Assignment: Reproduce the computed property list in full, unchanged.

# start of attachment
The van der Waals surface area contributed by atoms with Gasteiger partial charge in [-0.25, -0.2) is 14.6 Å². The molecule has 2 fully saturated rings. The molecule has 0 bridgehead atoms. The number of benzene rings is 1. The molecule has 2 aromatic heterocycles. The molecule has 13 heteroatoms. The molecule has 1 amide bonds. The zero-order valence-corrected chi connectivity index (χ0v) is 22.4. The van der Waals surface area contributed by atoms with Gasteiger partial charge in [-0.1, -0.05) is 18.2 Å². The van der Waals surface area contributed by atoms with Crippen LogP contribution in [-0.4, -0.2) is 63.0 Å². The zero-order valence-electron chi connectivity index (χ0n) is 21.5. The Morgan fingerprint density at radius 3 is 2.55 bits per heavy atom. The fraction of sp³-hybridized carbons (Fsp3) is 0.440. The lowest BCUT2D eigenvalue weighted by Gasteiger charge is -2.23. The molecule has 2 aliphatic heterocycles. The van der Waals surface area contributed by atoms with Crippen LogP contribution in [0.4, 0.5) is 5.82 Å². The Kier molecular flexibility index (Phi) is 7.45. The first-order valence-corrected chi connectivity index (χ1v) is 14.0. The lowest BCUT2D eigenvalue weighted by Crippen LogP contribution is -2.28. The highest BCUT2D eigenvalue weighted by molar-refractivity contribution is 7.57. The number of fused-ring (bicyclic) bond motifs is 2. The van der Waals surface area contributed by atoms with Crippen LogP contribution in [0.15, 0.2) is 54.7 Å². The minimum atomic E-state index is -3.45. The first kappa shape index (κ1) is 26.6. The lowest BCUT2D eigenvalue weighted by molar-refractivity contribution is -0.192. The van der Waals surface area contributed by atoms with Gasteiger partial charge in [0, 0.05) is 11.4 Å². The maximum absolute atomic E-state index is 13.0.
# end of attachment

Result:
The van der Waals surface area contributed by atoms with Gasteiger partial charge in [-0.25, -0.2) is 14.6 Å². The molecule has 2 fully saturated rings. The molecule has 0 bridgehead atoms. The number of benzene rings is 1. The molecule has 2 aromatic heterocycles. The molecule has 13 heteroatoms. The molecule has 1 amide bonds. The zero-order valence-corrected chi connectivity index (χ0v) is 22.4. The van der Waals surface area contributed by atoms with Gasteiger partial charge in [-0.1, -0.05) is 18.2 Å². The van der Waals surface area contributed by atoms with Crippen LogP contribution in [-0.4, -0.2) is 63.0 Å². The zero-order valence-electron chi connectivity index (χ0n) is 21.5. The Morgan fingerprint density at radius 3 is 2.55 bits per heavy atom. The fraction of sp³-hybridized carbons (Fsp3) is 0.440. The lowest BCUT2D eigenvalue weighted by Gasteiger charge is -2.23. The molecule has 2 aliphatic heterocycles. The van der Waals surface area contributed by atoms with Crippen LogP contribution in [0.4, 0.5) is 5.82 Å². The Kier molecular flexibility index (Phi) is 7.45. The first-order valence-corrected chi connectivity index (χ1v) is 14.0. The lowest BCUT2D eigenvalue weighted by Crippen LogP contribution is -2.28. The highest BCUT2D eigenvalue weighted by molar-refractivity contribution is 7.57. The number of fused-ring (bicyclic) bond motifs is 2. The van der Waals surface area contributed by atoms with Crippen LogP contribution in [0.15, 0.2) is 54.7 Å². The minimum atomic E-state index is -3.45. The first kappa shape index (κ1) is 26.6. The lowest BCUT2D eigenvalue weighted by molar-refractivity contribution is -0.192. The van der Waals surface area contributed by atoms with Gasteiger partial charge in [0, 0.05) is 11.4 Å². The maximum absolute atomic E-state index is 13.0.